# Simple function that returns a number incremented by 1 on each call, without globals?

I am trying to write a python function that on the first call, returns a 1. On the second call, returns a 2. On the third, a 3. Etc.

Currently, I have achieved this using a global variable:

``````index = 0

def foo():
global index
index += 1
return index
``````

When calling the function three times:

``````print(foo())
print(foo())
print(foo())
``````

It returns the values expected:

``````1
2
3
``````

But, I've read that it is bad practice to use global variables. So, I was wondering if the same result could be achieved without using globals.

Any suggestion?

Using a closure:

``````def make_inc():
val = [0]
def inc():
val[0] += 1
return val[0]
return inc

inc = make_inc()
print inc()
print inc()
print inc()
``````

Using a class (the most obvious solution in an OOPL ):

``````class Inc(object):
def __init__(self):
self._val = 0

def __call__(self):
self._val += 1
return self._val

inc = Inc()
print inc()
print inc()
print inc()
``````

Using a generator (not directly callable, you'll have to use the `.next()` method):

``````def incgen():
val = 0
while True:
val += 1
yield val

inc = incgen()
print inc.next()
print inc.next()
print inc.next()
``````
• Your generator code should probably use `next(inc); next(inc)` instead of `inc.next()` because the former works in python2.6+ and also in python3, while the latter only works in python2.x – Bakuriu Jul 19 '16 at 10:21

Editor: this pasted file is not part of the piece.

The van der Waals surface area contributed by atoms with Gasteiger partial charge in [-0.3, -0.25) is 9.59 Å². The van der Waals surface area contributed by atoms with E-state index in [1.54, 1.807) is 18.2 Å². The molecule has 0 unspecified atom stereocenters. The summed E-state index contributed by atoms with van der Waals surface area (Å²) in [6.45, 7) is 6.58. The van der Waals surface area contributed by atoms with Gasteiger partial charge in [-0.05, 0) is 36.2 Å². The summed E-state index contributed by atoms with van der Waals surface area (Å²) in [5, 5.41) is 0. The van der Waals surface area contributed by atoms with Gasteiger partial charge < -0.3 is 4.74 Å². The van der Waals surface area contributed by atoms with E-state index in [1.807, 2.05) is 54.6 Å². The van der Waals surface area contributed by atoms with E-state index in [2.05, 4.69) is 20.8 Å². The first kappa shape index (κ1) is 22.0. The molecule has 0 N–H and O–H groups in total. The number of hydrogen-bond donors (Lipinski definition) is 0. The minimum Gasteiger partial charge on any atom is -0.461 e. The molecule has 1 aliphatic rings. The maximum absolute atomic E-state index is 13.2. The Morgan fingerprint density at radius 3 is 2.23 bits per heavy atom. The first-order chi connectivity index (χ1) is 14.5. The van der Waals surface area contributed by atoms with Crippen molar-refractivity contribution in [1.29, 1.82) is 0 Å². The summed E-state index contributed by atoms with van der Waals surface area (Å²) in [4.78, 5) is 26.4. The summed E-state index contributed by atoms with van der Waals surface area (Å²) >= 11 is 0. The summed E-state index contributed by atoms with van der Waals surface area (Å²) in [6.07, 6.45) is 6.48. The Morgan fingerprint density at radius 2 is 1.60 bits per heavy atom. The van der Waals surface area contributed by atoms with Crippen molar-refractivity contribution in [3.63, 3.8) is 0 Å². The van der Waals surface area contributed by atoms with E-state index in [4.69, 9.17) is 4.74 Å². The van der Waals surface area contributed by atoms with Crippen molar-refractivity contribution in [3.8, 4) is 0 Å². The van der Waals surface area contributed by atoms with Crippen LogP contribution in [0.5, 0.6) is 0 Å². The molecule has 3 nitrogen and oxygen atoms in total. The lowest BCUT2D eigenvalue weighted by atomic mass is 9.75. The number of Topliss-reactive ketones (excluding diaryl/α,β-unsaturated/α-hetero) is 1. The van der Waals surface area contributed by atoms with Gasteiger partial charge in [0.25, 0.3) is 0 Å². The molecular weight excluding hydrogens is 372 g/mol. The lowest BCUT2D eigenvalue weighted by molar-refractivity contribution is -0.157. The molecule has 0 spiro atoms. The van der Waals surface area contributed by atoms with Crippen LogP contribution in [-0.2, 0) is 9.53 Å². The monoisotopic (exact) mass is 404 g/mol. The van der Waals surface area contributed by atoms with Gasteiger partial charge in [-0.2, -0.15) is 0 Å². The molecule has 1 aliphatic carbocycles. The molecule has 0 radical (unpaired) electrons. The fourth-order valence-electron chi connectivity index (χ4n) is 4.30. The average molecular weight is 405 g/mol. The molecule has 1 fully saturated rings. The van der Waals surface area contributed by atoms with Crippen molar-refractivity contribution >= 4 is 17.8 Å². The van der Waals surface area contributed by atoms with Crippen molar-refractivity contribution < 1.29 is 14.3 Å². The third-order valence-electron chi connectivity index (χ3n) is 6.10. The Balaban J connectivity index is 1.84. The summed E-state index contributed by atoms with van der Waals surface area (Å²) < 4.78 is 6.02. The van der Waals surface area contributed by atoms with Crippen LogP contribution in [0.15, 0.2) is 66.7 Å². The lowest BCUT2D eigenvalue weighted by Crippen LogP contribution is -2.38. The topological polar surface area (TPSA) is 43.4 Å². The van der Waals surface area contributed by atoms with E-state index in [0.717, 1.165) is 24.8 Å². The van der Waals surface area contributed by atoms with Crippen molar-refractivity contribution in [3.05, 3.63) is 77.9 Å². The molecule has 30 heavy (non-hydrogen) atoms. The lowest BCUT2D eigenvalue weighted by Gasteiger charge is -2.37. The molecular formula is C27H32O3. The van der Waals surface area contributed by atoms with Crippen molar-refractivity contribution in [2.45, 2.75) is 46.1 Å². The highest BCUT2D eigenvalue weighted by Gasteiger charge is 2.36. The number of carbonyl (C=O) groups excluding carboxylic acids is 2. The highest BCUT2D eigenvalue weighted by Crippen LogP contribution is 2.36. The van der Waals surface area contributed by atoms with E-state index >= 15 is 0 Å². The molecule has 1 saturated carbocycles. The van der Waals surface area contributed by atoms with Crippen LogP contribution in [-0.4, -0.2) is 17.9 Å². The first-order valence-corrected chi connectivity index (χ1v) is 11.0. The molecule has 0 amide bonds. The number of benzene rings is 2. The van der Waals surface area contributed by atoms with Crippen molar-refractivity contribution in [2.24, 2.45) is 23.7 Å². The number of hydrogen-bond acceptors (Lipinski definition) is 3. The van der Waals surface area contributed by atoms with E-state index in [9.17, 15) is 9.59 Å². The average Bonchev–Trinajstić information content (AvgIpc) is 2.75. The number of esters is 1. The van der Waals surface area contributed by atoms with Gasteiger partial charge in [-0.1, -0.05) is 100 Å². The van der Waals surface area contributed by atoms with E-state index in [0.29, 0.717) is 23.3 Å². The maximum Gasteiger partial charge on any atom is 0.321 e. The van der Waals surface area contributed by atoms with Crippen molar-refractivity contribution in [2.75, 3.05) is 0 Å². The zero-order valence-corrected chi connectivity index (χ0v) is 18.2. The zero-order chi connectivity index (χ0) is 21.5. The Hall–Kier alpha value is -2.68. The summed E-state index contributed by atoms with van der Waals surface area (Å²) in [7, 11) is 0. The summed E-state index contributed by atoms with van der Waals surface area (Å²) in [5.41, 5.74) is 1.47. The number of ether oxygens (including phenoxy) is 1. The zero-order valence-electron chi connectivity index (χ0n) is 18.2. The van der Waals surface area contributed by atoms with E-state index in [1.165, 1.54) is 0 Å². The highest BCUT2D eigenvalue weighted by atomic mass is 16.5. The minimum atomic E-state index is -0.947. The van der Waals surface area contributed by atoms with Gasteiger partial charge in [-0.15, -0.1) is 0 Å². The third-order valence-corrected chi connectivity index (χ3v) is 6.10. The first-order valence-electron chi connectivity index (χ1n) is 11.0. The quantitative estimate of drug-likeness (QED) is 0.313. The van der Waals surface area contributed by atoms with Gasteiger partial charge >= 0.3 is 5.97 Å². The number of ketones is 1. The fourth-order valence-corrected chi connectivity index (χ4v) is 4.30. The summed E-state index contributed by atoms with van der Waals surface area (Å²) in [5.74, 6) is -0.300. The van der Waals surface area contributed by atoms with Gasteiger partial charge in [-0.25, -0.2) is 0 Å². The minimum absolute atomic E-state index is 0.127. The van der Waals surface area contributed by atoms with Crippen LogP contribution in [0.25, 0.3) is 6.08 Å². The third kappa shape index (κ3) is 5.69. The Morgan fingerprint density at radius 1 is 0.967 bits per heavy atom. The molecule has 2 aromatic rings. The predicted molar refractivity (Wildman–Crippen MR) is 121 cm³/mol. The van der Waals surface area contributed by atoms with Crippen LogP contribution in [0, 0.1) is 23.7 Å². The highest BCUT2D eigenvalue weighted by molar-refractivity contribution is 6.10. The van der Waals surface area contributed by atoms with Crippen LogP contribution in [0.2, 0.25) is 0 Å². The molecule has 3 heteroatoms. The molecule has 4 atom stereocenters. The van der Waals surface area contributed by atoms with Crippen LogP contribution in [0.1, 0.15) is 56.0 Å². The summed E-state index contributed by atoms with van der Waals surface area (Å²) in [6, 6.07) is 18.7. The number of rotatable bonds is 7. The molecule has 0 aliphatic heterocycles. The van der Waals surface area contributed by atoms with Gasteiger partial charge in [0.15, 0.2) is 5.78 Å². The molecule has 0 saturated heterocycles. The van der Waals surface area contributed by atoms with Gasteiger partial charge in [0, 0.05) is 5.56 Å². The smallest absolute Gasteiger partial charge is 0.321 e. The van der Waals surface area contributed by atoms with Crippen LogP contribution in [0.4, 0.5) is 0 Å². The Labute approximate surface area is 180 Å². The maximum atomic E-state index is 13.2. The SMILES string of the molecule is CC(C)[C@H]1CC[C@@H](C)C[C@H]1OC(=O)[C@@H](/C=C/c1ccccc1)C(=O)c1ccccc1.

• @Bakuriu yes sorry I still have to switch to py3K <g> – bruno desthuilliers Jul 19 '16 at 10:22

You can use function attributes:

``````def f():
f.counter = getattr(f, 'counter', 0) + 1
return f.counter
``````

Or closures:

``````def w():
counter = 0
def f():
nonlocal counter
counter += 1
return counter
return f
``````
• `nonlocal` is Python3 only IIRC. wrt/ to the "function attribute" trick, I would definitly not recommand it, as it's really brittle (add `g = f; f = lambda : None` after `f` definition and you'll find out why). – bruno desthuilliers Jul 19 '16 at 10:21

I will provide an alternative solution to Sergey's answer: exploit mutable default arguments!

``````def f(_=[0]):
_[0] += 1
return _[0]
``````

This has the disadvantage that a user might incorrectly call the function with one argument and it will not receive an error message.

Can you use an object?

``````class Incrementer:
def __init__(self):
self.value = 0

def __call__(self):
print(self.value)
self.value += 1
``````

Then you can call it like a function after instantiating it:

``````>>> a = Incrementer()
>>> a()
0
>>>a()
1
``````

You can use generator also.

``````def yrange(n):
i = 0
while i < n:
yield i
i += 1
``````

Output:

``````>>> y = yrange(3)
>>> y
<generator object yrange at 0x401f30>
>>> y.next()
0
>>> y.next()
1
>>> y.next()
2
>>> y.next()
Traceback (most recent call last):
File "<stdin>", line 1, in <module>
StopIteration
``````

You can also improve generator, make it more flexible:

``````def counter_gen():
count = 0
while True:
res = yield count
count += res

>>> counter = counter_gen()
>>> counter.send(None) #initialize generator
>>> 0
>>> counter.send(1)
>>> 1
>>> counter.send(3)
>>> 4
``````